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  1. #1
    Join Date
    Dec 2014

    Unanswered: To query or not to query- that.. (you know)

    I am looking at possible high database load in the future for a system I am developing.
    Without getting into detail, i will just ask the question using an example scenario...

    If I had a system that process incoming data records and I need to do a sql server query to validate that the data belongs to a valid member, let's say by checking that the email address exists in a table.
    If my system gets busy and needs to do that say a million times per day, I am wondering if I may be better off resource wise to use a different approach to avoid database queries.
    Again using email addresses as an easy example, instead of doing a query for every data record that needs to be checked to see if there is a row in the table containing that email address, I could do this:
    1. Whenever a new row is added to the database, write a file to the file system such as SomeEmailAddress.txt and check for that file instead of querying the database.
    I also thought maybe putting each file starting with 'a' in a folder called 'a' etc.

    Am I thinking too far outside the box?

    Maybe using caching (??) I don't need to worry about that?

    Any comments appreciated.

  2. #2
    Join Date
    Jan 2003
    Provided Answers: 11
    Provided there is an index on the email column, a query of the form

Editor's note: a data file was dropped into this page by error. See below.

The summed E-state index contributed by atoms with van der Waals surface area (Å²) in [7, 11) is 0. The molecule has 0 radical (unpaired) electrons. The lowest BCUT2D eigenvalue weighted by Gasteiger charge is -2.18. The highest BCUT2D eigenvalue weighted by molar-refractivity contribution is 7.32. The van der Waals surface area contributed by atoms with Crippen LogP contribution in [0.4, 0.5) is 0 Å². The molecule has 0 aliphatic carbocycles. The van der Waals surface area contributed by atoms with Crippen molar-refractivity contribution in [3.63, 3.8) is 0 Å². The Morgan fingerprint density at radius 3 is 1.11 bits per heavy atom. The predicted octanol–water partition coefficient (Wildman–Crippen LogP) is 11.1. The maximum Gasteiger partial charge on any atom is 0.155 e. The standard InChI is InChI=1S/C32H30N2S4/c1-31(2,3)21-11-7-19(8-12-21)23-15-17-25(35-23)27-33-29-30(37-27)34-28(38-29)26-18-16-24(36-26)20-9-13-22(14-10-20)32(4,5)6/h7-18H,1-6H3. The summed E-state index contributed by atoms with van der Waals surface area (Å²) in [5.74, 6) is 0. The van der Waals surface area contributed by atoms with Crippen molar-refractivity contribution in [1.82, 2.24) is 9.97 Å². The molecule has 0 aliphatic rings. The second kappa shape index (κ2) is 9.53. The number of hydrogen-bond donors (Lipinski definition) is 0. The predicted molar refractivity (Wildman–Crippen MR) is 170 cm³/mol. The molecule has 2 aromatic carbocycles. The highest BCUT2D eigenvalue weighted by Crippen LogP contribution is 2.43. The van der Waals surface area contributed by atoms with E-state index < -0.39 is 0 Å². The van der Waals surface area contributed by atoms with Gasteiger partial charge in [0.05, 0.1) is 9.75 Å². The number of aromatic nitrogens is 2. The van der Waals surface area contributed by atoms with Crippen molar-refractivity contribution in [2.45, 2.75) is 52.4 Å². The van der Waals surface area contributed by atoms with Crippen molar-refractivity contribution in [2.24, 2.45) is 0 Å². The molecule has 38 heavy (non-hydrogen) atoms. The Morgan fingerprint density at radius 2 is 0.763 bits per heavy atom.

select 1 from bigtable where email = 'a string here'
    should be very quick. If the email addresses in the table are unique, you should see an index seek each time resulting in only a few reads. Just remember, there is a 900 byte limit on index key sizes, so if you are planning on going international with your email addresses, you might get into trouble with email addresses over 450 characters in length. Still, that seems like a pretty generous limit. I would say try it without the caching layer, or the other extra complexities, and see how it goes. If you see a problem when you go live with it (or hopefully during load testing), then you can indulge in some of the more exotic optimizations.

  3. #3
    Join Date
    Feb 2004
    In front of the computer
    Provided Answers: 54
    Just to get a feel for the difference, I tried a sample with a bit over a million email addresses and used a PowerShell script to process a couple of data sets checking for duplicates. The results were heavily weighted toward SQL Server instead of toward the file system... I only had one case where the Filesystem check took less than 100 times as long as the SQL check.

    In theory, theory and practice are identical. In practice, theory and practice are unrelated.

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